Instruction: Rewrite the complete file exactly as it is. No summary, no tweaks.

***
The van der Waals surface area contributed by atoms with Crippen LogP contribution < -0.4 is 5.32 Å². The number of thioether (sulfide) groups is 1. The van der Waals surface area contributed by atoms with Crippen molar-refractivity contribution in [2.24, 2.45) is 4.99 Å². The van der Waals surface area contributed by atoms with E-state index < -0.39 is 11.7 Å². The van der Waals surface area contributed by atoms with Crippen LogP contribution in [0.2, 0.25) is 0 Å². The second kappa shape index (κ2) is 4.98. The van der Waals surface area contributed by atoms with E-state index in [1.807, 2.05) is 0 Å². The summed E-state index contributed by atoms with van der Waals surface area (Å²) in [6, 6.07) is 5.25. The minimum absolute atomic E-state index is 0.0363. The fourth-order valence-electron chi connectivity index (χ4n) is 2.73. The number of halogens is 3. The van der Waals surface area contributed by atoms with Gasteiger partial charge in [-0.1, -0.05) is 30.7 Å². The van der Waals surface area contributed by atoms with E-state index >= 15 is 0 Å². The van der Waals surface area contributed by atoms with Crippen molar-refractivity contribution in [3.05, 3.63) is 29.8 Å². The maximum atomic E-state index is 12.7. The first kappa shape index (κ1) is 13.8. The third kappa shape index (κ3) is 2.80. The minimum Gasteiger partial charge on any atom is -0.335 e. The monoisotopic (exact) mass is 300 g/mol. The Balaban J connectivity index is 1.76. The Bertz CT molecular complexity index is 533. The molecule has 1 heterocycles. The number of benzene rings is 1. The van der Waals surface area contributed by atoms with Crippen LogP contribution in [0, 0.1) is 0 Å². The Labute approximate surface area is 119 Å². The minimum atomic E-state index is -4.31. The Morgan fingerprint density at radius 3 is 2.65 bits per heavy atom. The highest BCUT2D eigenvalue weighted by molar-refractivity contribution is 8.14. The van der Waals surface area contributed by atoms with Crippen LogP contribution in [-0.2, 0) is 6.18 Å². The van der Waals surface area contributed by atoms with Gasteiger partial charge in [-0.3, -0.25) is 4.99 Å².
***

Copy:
The van der Waals surface area contributed by atoms with Crippen LogP contribution < -0.4 is 5.32 Å². The number of thioether (sulfide) groups is 1. The van der Waals surface area contributed by atoms with Crippen molar-refractivity contribution in [2.24, 2.45) is 4.99 Å². The van der Waals surface area contributed by atoms with E-state index < -0.39 is 11.7 Å². The van der Waals surface area contributed by atoms with Crippen LogP contribution in [0.2, 0.25) is 0 Å². The second kappa shape index (κ2) is 4.98. The van der Waals surface area contributed by atoms with E-state index in [1.807, 2.05) is 0 Å². The summed E-state index contributed by atoms with van der Waals surface area (Å²) in [6, 6.07) is 5.25. The minimum absolute atomic E-state index is 0.0363. The fourth-order valence-electron chi connectivity index (χ4n) is 2.73. The number of halogens is 3. The van der Waals surface area contributed by atoms with Gasteiger partial charge in [-0.1, -0.05) is 30.7 Å². The van der Waals surface area contributed by atoms with E-state index >= 15 is 0 Å². The van der Waals surface area contributed by atoms with Crippen molar-refractivity contribution in [3.05, 3.63) is 29.8 Å². The maximum atomic E-state index is 12.7. The first kappa shape index (κ1) is 13.8. The third kappa shape index (κ3) is 2.80. The minimum Gasteiger partial charge on any atom is -0.335 e. The monoisotopic (exact) mass is 300 g/mol. The Balaban J connectivity index is 1.76. The Bertz CT molecular complexity index is 533. The molecule has 1 heterocycles. The number of benzene rings is 1. The van der Waals surface area contributed by atoms with Crippen LogP contribution in [0, 0.1) is 0 Å². The Labute approximate surface area is 119 Å². The minimum atomic E-state index is -4.31. The Morgan fingerprint density at radius 3 is 2.65 bits per heavy atom. The highest BCUT2D eigenvalue weighted by molar-refractivity contribution is 8.14. The van der Waals surface area contributed by atoms with Crippen LogP contribution in [-0.2, 0) is 6.18 Å². The van der Waals surface area contributed by atoms with Gasteiger partial charge in [-0.3, -0.25) is 4.99 Å².